When it comes to Medicaid planning, truly the devil is in the details; and the “details” are found in the Michigan Department of Health and Human Services (MDHHS) policy manuals, most often the Bridges Eligibility Manual (the “BEM”). MDHHS has announced several language revisions to a variety of BEM items, all taking effect October 1.  Folks that have been in this game long enough know that such revisions often mean mischief and that, especially during this haunted season, odds are high that there will be more tricks than treats in this bag of goodies.

Waiver Rewrite (BEM 106)

The Medicaid Waiver program (aka “the MI Choice Program”) allows persons qualified for long term care Medicaid benefits to receive services in their homes. Waiver benefits have been around awhile now, but the way the eligibility rules apply to Waiver have remained uncertain.  As of October 1, the Waiver eligibility rules will be much better organized and laid out in much more detail in the new BEM 106.  That’s a treat.

Among the clarifications are the rules for how an initial asset assessment (the “IAA”) is triggered for Waiver applicants, and how a divestment penalty is triggered. These clarifications raise concerns.

The IAA is important because it provides the date which is used for a married person to calculate their protected spousal amount (aka “community spouse resource allowance”). For traditional Medicaid long term care programs, the IAA is triggered when someone enters the hospital or a long term care facility for at least 30 days.  Now, for Waiver applicants, the IAA can also be triggered when the Medicaid applicant has begun:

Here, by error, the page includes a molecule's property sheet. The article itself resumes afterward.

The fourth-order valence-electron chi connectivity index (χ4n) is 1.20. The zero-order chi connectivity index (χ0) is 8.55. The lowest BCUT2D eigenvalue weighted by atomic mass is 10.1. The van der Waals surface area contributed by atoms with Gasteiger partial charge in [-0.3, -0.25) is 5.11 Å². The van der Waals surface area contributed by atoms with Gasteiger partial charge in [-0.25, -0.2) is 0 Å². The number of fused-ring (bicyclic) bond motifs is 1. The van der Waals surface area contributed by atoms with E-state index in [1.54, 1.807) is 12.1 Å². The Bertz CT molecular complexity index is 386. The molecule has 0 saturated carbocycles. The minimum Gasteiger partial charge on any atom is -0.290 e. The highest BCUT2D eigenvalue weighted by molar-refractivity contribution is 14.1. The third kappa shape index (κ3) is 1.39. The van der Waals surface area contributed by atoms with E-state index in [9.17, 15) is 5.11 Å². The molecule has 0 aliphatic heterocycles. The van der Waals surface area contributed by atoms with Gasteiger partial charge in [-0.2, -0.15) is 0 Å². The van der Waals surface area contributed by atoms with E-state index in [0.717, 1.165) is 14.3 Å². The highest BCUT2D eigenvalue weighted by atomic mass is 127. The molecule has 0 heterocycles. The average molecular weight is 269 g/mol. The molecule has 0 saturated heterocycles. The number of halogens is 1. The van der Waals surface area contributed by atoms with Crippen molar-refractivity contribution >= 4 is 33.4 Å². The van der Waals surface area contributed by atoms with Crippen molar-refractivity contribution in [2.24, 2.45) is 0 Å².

Receiving appropriate home and community based services specified under the approved state waiver; see Exhibit I in this item. They do not have to receive these services from a waiver agent listed below, but the services must be received from a person or entity certified (or licensed) by the state to provide the services. See below for verification of services received.

So, it seems that a person can now trigger their own Medicaid Waiver IAA date by hiring in-home caregivers (or perhaps it will have to be nurses) that are licensed by the State. That seems to give people, and perhaps planners, more control over the IAA trigger date and may be a treat.  We’ll see.  Cautious optimism here.

Of greater concern in the new BEM 106 is the language that relates to the trigger for the divestment penalty and the way that intersects with the language defining “approved for waiver.” What is says is that the divestment penalty begins “on the date which all criteria listed under the approved for waiver section in this item has been confirmed.”  The “Approved for Waiver” section provides the following: